The Detrimental Effect of a Passivation on the Electromigration Lifetime of Narrow Al-Si-Cu Lines

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ABSTRACT 2 mm long, 0.8 gtm wide and 0.8 gim thick Al-Si-Cu lines, passivated with a 1.14 gim thick PETEOS SiO 2 were found to have a lower electromigration lifetime compared to identical unpassivated lines. The high tensile stress in the passivated lines is assumed to accelerate electromigration failure. This is confirmed by the very low activation energy for electromigration failure in the passivated lines and by the multiple events of recovery during and after electromigration testing, suggesting failure sites are slit voids.

INTRODUCTION In the literature many experiments [1-3] have shown the beneficial effects of a passivation on the electromigration lifetime. One of the explanations for this increase in electromigration lifetime has been the difficulty to form electromigration hillocks in a passivated material. However, recently it has become clear that a passivation also can have a detrimental effect on the reliability. Passivated Al-based interconnects are susceptible to stress migration [4]; t.i. the formation of voids due to the migration of Al atoms under the driving force of a high tensile stress. This tensile stress develops in the Al-lines after cool down from a high temperature treatment (e.g. passivation) and is caused by the difference in thermal expansion between the Al and the Si-substrate on one hand and the passivation material on the other hand. It also has been shown, both theoretically [5] and experimentally [6] that these thermal stress induced voids can decrease the electromigration lifetime. But even without pre-existing voids, it was shown theoretically that a tensile stress can accelerate electromigration failure significantly [7]. In this work we present experimental evidence which is in agreement with this idea.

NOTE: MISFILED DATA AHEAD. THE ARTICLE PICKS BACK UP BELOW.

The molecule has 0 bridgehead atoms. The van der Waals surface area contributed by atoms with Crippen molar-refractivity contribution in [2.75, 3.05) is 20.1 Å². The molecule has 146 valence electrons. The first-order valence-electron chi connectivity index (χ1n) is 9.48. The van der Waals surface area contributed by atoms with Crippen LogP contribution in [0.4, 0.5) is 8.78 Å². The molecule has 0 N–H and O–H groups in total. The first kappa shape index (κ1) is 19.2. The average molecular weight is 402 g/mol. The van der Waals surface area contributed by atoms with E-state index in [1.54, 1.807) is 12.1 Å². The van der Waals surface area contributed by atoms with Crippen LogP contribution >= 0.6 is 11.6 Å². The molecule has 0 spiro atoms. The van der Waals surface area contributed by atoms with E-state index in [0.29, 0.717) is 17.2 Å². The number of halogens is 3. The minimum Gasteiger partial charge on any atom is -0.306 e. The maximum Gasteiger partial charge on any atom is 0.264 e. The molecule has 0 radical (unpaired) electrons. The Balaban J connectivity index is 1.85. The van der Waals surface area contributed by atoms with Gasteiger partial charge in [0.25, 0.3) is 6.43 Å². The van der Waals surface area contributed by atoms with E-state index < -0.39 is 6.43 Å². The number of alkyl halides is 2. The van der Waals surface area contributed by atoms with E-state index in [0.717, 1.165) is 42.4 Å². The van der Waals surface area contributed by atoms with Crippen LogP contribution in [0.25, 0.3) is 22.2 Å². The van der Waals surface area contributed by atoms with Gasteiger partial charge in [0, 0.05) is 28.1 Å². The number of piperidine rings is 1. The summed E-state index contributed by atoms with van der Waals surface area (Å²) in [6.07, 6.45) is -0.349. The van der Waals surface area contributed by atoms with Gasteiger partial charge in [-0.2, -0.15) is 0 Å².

SAMPLE PREPARATION 800 nm thick Al-Si-Cu layers were sputter deposited from an Al-1 wt. % Si-0.5 wt. % Cu target in a CLC9000/GalaxylOO cluster tool on 5" thermally oxidized Si (100)-wafers. A three step deposition process (to minimize the amount of etch residues and optimize the step coverage) at a chuck temperature of 300 *C was used. The 2 mm long, 0.8 mim wide, 4-point contacted, straight line electromigration structures with a bonding pad layout as defined by the NIST standard [8] were defined by standard i-line lithography and reactive ion etching. Part of the structures were passivated, the others were kept unpassivated. The passivation is a 1.143 ± 0.003 jim thick SiC 2 layer, deposited at 390 'C by Plasma Enhanced Chemical Vapor Deposition from a Si(OC 2 H 5 )4 precursor (= PETEOS) in a single wafer system (Applied Materials P-5000 PECVD) with a deposition rate of 800 nm/min. Cool down both after metal deposition and passivation deposition was fast as wafers were transported by a robot arm to a cooling chamber after metal deposition and to a metal cassette after passivation. After this wafers were diced and 447

Mat. Res. Soc. Symp. Proc. Vol. 391 01995 Materials Research Society

electromigration samples were bonded in pairs to 40-pin ceramic packages using a poly